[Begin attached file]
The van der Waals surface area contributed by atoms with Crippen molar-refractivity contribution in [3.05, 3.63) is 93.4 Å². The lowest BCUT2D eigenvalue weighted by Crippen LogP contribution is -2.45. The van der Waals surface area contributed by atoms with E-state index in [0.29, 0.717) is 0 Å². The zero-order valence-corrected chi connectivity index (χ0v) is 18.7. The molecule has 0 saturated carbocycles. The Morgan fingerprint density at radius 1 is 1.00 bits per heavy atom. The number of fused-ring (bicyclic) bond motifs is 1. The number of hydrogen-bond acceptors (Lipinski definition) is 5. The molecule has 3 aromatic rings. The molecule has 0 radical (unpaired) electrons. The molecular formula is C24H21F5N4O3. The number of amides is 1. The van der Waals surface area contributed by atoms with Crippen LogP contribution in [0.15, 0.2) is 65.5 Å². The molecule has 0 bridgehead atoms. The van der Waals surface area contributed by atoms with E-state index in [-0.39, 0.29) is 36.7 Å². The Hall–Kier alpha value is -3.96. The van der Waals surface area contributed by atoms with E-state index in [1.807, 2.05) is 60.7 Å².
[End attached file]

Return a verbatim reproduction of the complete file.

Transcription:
The van der Waals surface area contributed by atoms with Crippen molar-refractivity contribution in [3.05, 3.63) is 93.4 Å². The lowest BCUT2D eigenvalue weighted by Crippen LogP contribution is -2.45. The van der Waals surface area contributed by atoms with E-state index in [0.29, 0.717) is 0 Å². The zero-order valence-corrected chi connectivity index (χ0v) is 18.7. The molecule has 0 saturated carbocycles. The Morgan fingerprint density at radius 1 is 1.00 bits per heavy atom. The number of fused-ring (bicyclic) bond motifs is 1. The number of hydrogen-bond acceptors (Lipinski definition) is 5. The molecule has 3 aromatic rings. The molecule has 0 radical (unpaired) electrons. The molecular formula is C24H21F5N4O3. The number of amides is 1. The van der Waals surface area contributed by atoms with Crippen LogP contribution in [0.15, 0.2) is 65.5 Å². The molecule has 0 bridgehead atoms. The van der Waals surface area contributed by atoms with E-state index in [-0.39, 0.29) is 36.7 Å². The Hall–Kier alpha value is -3.96. The van der Waals surface area contributed by atoms with E-state index in [1.807, 2.05) is 60.7 Å².